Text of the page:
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For every day that the government shutdown drags on, federal managers face a potentially growing morale crisis in the federal-employee ranks. For federal managers, returning from the shutdown, however, will offer them the opportunity to refocus on the "federal brand," the set of ideals and sense of mission that the federal government is uniquely suited to offer.
For furloughed feds who have lost track of time, today is Friday. That's official. And Monday is Columbus Day, one of the the first government holidays to hit during a shutdown, says Senior Correspondent Mike Causey. So what happens to people who don't work, and what about those who must work? Do people get paid? And if so, how much and when?
A government shutdown is having far-reaching consequences for some, but minimal impact on others. Mail is being delivered. Social Security and Medicare benefits continue to flow. But vacationers are being turned away from national parks and Smithsonian museums, and that's having a ripple effect on those businesses and communities that rely on tourism.
Think you've seen the worst effects of the government shutdown? Think again, says former DHS CHCO Jeff Neal. As time goes by, more people will be impacted.
With Congress failing to agree on a funding deal by midnight Monday, the federal government is now closing its doors for the first time in 17 years, and a government shutdown is no longer a matter of if but how long. Take our poll, and let us know how long you think the shutdown will last.
Partisan disagreements over President Barack Obama's health care overhaul have Congress lurching toward a deadline to fund federal agencies in the upcoming fiscal year -- or risk a government shutdown. So, what do you think? After all the political rhetoric and wrangling, is the government heading for a shutdown — this time for certain? Take our poll and let us know what you think the odds are.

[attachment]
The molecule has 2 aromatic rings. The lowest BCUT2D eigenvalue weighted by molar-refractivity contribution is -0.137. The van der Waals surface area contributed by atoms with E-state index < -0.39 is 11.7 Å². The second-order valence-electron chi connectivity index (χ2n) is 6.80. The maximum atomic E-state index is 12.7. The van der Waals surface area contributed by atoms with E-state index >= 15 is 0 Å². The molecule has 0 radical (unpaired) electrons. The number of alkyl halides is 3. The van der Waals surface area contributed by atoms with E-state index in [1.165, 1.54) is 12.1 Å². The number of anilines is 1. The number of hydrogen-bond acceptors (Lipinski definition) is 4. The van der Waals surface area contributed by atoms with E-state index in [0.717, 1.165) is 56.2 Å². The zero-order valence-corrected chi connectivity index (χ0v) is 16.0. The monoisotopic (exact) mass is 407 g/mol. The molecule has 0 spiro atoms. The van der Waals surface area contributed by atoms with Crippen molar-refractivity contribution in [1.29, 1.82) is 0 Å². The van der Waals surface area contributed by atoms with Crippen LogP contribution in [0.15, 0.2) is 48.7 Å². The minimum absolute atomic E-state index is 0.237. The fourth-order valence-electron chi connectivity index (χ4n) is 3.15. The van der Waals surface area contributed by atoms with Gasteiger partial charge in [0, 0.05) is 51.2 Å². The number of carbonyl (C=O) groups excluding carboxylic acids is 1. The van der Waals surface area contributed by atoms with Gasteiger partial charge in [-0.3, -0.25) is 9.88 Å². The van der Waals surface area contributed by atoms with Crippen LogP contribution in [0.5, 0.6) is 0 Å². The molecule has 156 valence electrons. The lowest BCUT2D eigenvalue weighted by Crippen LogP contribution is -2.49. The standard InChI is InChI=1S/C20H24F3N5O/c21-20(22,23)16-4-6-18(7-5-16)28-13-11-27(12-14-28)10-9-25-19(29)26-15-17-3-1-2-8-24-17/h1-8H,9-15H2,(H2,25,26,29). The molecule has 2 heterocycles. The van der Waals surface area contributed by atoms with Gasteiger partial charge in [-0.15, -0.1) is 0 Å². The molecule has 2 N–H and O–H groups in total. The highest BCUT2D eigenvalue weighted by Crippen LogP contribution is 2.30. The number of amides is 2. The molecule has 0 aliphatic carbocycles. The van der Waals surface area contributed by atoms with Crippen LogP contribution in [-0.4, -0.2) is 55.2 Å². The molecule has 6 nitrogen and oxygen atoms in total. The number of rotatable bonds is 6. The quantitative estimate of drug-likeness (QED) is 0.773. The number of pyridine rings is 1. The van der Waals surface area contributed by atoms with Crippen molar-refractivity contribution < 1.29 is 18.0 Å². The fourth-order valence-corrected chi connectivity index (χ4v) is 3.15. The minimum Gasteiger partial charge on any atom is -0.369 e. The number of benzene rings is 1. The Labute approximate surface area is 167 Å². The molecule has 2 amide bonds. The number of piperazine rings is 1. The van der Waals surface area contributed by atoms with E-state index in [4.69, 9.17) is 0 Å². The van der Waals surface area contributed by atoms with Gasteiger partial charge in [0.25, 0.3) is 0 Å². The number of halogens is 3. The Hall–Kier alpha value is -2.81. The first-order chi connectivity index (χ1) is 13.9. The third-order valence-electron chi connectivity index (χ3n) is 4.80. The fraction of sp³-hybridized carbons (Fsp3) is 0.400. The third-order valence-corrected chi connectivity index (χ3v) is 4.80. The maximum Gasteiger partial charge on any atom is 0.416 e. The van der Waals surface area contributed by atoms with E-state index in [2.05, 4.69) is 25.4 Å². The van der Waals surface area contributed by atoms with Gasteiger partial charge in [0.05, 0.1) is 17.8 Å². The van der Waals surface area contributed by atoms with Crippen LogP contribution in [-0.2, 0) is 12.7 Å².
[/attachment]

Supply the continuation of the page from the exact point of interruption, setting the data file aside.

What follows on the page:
Does the following set of statements best describe your marriage or your job: I love you. I hate you. Go away. Come back. If you work for Uncle Sam, the answer may be both, Senior Correspondent Mike Causey says.
This week on AFGE's "Inside Government" National President J. David Cox Sr. addresses the government shutdown and its impact on employees and public services. AFGE SSA Local 836 EVP Matt Perlinger discusses the importance of engaging younger union members and Professor Jeffrey Hilgert talks about his book, "Hazard or Hardship: Crafting Global Norms on the Right to Refuse Unsafe Work."
We don't know when the next government shutdown will begin. Or when this one will end. It could be two weeks, or not until another five or 10 years, Senior Correspondent Mike Causey says. In the meantime, here are some survival tips from vets of the shutdown wars...